By Joe Isenhower Jr. (email@example.com)
On July 9 — a year to the day before the Synod’s 66th Regular Convention is scheduled to start in Milwaukee — LCMS President Rev. Dr. Matthew C. Harrison sent an email to rostered LCMS church workers announcing availability of the report of a Synod task force that makes recommendations concerning licensed lay deacons in the church body.
The seven-member task force that Harrison appointed in response to Resolution 4-06A of the 2013 Synod convention is simply known as “the Resolution 4-06A Task Force.” Its 32-page report and a two-page executive summary of that report are available for download at the “National LCMS Convention” Web page.
That 2013 resolution asked Harrison to appoint a “task force to address questions about the practice of licensed laymen who are preaching and administering the Sacraments in LCMS congregations,” he notes in the email.
The resolution specifically called for the task force “to develop a plan anchored in the Word, in consultation with licensed lay deacons and those who supervise and are served by them, to resolve questions about the service of licensed lay deacons serving congregations of [the LCMS] with the Word and sacraments of Christ; and “that the plan and its proposed implementation be reported to the Synod one year before the 2016 convention.”
“Our Synod has, for over 25 years,” Harrison writes in his July 9 message, “struggled with the question of how to provide pastoral care for congregations and missions — typically with small numbers of individuals — facing challenging circumstances, such as geographical isolation, limited financial resources, or when a mission or congregation consists of individuals from an ethnic or linguistic minority. These are genuine practical dilemmas, and the church needs to address them with theological fidelity.”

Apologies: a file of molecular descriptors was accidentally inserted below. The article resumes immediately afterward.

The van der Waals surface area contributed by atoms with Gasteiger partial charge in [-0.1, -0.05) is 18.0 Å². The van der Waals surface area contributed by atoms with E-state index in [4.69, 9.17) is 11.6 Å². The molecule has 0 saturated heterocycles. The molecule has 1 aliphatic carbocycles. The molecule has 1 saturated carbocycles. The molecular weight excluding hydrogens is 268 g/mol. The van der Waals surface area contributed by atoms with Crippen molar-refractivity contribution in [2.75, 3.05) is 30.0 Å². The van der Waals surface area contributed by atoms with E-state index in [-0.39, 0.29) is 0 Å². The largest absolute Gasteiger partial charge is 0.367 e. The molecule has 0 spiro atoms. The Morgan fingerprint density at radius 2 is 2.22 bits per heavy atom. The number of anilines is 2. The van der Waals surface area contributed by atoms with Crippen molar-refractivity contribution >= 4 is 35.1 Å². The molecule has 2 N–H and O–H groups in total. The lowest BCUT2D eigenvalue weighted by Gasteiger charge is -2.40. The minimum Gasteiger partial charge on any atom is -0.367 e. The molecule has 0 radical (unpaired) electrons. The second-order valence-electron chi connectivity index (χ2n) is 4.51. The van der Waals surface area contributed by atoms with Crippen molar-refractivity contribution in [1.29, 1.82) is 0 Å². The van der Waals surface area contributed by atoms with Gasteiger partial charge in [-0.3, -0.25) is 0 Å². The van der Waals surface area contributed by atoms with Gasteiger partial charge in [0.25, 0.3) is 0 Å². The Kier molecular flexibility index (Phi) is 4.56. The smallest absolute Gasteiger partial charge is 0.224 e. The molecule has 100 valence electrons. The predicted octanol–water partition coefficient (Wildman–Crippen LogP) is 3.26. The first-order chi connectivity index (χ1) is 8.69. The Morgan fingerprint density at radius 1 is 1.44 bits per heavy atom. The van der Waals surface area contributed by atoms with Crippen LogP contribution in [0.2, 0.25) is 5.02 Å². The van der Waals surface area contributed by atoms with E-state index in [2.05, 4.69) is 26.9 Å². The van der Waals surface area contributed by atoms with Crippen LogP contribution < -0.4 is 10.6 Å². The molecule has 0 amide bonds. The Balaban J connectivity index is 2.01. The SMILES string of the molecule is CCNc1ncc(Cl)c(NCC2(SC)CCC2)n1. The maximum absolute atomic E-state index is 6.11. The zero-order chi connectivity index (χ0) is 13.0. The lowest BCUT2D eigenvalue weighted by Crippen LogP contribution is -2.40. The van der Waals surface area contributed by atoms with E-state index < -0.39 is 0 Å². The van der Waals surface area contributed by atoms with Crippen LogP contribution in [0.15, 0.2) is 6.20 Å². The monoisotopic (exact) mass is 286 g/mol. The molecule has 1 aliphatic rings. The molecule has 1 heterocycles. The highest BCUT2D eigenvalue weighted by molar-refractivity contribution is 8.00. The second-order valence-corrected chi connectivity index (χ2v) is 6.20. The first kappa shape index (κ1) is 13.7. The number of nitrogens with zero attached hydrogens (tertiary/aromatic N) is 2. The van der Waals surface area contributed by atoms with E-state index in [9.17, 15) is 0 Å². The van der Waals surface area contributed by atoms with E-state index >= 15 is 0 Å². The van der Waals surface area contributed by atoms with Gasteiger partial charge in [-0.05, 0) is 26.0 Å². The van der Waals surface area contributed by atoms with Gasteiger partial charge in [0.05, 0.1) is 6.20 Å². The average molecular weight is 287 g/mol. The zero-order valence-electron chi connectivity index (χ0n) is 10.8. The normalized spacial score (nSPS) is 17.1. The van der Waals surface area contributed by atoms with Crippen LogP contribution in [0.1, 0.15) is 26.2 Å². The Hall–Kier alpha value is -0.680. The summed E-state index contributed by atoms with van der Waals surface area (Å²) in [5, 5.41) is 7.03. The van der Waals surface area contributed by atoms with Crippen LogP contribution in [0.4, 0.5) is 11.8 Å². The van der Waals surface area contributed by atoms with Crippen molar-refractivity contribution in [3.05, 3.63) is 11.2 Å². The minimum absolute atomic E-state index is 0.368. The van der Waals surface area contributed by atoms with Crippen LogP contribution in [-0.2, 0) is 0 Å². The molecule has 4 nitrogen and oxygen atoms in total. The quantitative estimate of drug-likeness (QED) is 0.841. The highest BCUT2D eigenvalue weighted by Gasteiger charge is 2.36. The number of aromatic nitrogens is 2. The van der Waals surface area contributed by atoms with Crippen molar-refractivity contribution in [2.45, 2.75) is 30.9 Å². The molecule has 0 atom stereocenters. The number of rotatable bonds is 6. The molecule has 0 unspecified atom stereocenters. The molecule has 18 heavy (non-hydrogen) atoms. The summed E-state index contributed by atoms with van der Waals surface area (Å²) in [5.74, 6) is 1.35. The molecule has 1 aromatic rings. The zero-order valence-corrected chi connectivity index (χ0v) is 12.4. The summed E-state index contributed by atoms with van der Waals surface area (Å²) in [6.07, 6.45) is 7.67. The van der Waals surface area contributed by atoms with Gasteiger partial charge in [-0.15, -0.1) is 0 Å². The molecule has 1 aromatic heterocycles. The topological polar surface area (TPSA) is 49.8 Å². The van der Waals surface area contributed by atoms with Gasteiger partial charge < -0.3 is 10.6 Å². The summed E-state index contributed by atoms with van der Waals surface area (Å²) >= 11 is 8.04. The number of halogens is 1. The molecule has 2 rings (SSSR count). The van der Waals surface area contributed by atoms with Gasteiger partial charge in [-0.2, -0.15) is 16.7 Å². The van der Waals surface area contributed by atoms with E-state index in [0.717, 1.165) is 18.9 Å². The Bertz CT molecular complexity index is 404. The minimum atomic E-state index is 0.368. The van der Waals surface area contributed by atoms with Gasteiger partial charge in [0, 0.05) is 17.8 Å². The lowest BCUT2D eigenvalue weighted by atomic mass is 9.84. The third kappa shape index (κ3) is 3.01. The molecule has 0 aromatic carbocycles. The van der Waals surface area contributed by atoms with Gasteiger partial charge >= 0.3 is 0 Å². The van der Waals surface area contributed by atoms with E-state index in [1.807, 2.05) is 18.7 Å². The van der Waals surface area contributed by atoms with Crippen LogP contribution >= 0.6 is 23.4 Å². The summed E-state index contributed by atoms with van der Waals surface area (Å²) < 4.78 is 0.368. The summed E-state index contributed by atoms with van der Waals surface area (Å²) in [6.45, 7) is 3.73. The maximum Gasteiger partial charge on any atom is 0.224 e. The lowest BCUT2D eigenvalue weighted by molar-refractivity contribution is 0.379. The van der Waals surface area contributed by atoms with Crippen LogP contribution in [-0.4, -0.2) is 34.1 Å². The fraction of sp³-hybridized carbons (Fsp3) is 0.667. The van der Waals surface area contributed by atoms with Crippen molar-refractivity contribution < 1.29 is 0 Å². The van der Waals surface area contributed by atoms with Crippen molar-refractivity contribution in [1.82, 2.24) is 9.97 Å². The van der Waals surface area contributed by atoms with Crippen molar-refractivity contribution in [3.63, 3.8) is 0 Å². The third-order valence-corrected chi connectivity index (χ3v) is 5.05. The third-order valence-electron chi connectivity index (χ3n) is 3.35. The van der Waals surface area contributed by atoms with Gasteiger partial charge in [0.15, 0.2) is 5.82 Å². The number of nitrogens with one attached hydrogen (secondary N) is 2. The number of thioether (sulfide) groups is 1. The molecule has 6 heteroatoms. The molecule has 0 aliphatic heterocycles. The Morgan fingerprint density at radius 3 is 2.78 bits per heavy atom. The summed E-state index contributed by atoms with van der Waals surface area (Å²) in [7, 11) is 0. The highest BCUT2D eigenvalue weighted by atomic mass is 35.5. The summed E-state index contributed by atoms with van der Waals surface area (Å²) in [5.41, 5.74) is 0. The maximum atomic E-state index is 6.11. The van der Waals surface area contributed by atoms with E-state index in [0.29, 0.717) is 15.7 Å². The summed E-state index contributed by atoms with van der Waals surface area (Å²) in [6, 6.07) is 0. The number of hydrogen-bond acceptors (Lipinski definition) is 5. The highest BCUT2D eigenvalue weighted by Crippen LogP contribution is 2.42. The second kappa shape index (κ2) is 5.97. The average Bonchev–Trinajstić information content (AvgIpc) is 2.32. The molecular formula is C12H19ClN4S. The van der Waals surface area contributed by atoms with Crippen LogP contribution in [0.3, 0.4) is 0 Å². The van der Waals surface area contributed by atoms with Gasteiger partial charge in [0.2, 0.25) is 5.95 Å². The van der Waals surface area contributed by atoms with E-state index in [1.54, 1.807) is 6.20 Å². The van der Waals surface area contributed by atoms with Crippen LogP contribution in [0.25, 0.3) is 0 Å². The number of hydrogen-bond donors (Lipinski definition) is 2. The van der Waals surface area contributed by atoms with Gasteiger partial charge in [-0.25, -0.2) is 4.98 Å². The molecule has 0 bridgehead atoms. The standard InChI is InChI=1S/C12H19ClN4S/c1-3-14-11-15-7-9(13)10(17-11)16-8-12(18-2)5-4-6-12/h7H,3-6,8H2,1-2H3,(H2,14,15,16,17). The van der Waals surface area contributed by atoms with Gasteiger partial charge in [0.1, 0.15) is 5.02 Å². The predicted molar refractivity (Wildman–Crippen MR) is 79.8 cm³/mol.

Basically — as outlined in the executive summary of the task force report — that “struggle” centers on questions raised about laymen providing such pastoral care, “often for no remuneration, and under the supervision of an ordained pastor,” and “theological objections raised, primarily on the basis of [Article XIV of the Augsburg Confession].”
The Augsburg Confession is a foundational document of Lutheran theology. Article XIV, titled “Concerning Church Government,” begins with the statement, “Concerning church government it is taught that no one should publicly teach, preach, or administer the sacraments without a proper [public] call.”
“The task force … has addressed this matter,” Harrison states later in the email. “I believe they have done so in a way that holds together both the church’s mission and its theology.
“I commend their report to the Synod for study,” Harrison continues, and then invites readers to submit their reactions to the report at lcms.org/response/4-06A.
Members of the task force include representatives of the LCMS Council of Presidents, the Commission on Theology and Church Relations (CTCR), the Office of the President and the two LCMS seminaries, as well as a licensed lay deacon. The Rev. Larry M. Vogel, associate executive director of the CTCR, is chairman.